Prolonged Jaundice Clinic

Your child has been given an appointment to the prolonged jaundice clinic.

This provides infomration on why you have been asked to attend and what to expect on the day.

Paediatric Assessment Unit (PAU) Tel: 01473 702198

Bergholt Ward Tel: 01473 702194 or 702195

What is prolonged jaundice?

Jaundice is a common condition in newborn babies. It occurs when there is an excess of bilirubin in the blood which causes a yellow discoloration of the skin and the whites of the eyes. It often looks like a suntan.

In babies with darker skin, it can be noticed in the whites of their eyes, the soles of their feet and the palms of their hands.

Jaundice in babies is a normal and usually temporary condition which often disappears without any treatment, but it can be a sign of a more serious illness.

Jaundice usually disappears without treatment by 10 – 14 days old, but this can take up to 3 weeks in premature babies.

Prolonged jaundice is when the jaundice doesn’t fade after 2 weeks in a full-term baby, and after 3 weeks in a premature baby.

Prolonged jaundice is usually harmless, but can be a sign of a serious liver problem.

Information about Jaundice

The body is continuously making and breaking down red blood cells and bilirubin is a natural pigment produced by the breakdown of these cells. When babies are born they have a higher than normal level of red blood cells and, because there are more red blood cells being broken down, there is more bilirubin being made.

Bilirubin usually passes through the liver and is excreted in baby’s faeces (poo), but sometimes the level of bilirubin in baby’s blood can build up. This is because baby’s developing liver is not yet able to break down the bilirubin fast enough or the level is too high for the liver to manage.

As baby’s liver function matures, the jaundice will go away. This usually takes a couple of weeks but, if your baby was premature, it may take longer.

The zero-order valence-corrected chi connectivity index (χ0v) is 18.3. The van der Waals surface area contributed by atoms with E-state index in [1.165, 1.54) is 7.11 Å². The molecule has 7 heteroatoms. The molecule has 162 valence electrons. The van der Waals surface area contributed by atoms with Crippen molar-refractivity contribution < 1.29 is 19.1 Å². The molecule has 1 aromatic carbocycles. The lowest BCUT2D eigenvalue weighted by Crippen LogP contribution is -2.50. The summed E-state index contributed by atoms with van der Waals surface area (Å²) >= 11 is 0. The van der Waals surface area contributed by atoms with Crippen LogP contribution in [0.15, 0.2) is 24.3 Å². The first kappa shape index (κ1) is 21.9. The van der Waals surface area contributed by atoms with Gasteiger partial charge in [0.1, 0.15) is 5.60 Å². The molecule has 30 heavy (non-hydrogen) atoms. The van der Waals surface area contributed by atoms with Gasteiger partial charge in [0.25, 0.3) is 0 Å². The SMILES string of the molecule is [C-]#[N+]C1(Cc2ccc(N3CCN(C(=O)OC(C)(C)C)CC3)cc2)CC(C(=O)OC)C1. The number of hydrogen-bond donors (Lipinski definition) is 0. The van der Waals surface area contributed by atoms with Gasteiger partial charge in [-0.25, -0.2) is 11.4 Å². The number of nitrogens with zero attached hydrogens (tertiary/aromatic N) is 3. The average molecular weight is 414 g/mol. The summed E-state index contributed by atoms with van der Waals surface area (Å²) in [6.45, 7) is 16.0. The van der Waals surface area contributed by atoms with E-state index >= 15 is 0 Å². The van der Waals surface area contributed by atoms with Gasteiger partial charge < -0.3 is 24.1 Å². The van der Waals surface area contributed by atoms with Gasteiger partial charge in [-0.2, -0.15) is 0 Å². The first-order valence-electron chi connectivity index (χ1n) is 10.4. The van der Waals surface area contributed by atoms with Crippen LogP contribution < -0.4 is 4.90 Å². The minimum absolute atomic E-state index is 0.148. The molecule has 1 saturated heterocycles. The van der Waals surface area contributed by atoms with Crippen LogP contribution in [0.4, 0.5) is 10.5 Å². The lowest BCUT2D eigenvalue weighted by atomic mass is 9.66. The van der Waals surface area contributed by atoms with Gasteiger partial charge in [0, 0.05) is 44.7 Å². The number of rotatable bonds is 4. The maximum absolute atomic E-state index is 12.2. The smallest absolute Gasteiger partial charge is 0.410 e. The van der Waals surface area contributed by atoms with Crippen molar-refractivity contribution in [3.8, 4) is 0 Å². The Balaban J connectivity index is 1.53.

Most babies with jaundice do not have any other symptoms, but we still need to see them in our clinic.

You should discuss with your health professional if your child has the following:

  • Dark urine (wee)
  • Pale stools (poo) instead of yellow or green
  • Excessively sleepy
  • Not feeding well

The most common type of prolonged jaundice is breast milk jaundice. This is a very common and harmless jaundice, associated with breastfeeding, and it gets better on its own by the age of three months.

Unfortunately there are other possible causes that may need to be treated (for example, an infection or liver disease). So it is very important that we find out why your baby’s jaundice is prolonged.

Your health visitor or midwife has sent us all the necessary details about your baby, including information on how they are feeding and gaining weight, and what colour their stool (poo) and urine (wee) are.

You will have been given an appointment to be seen in the next available clinic. It is important that you attend this clinic.

At the appointment your baby will have a blood test and will be seen by a doctor who will ask you some questions and examine your baby.

If your baby has jaundice for longer than two weeks and also has pale yellow, pale green, chalk white, or clay coloured stools, these are warning signs that your baby could have a rare cause of prolonged jaundice called biliary atresia.

Your doctor will want to see two examples of your babies dirty nappies. You will have received an email with a link to upload two photos of dirty nappies taken 24 hours apart. These will be available for your doctor to see before your appointment.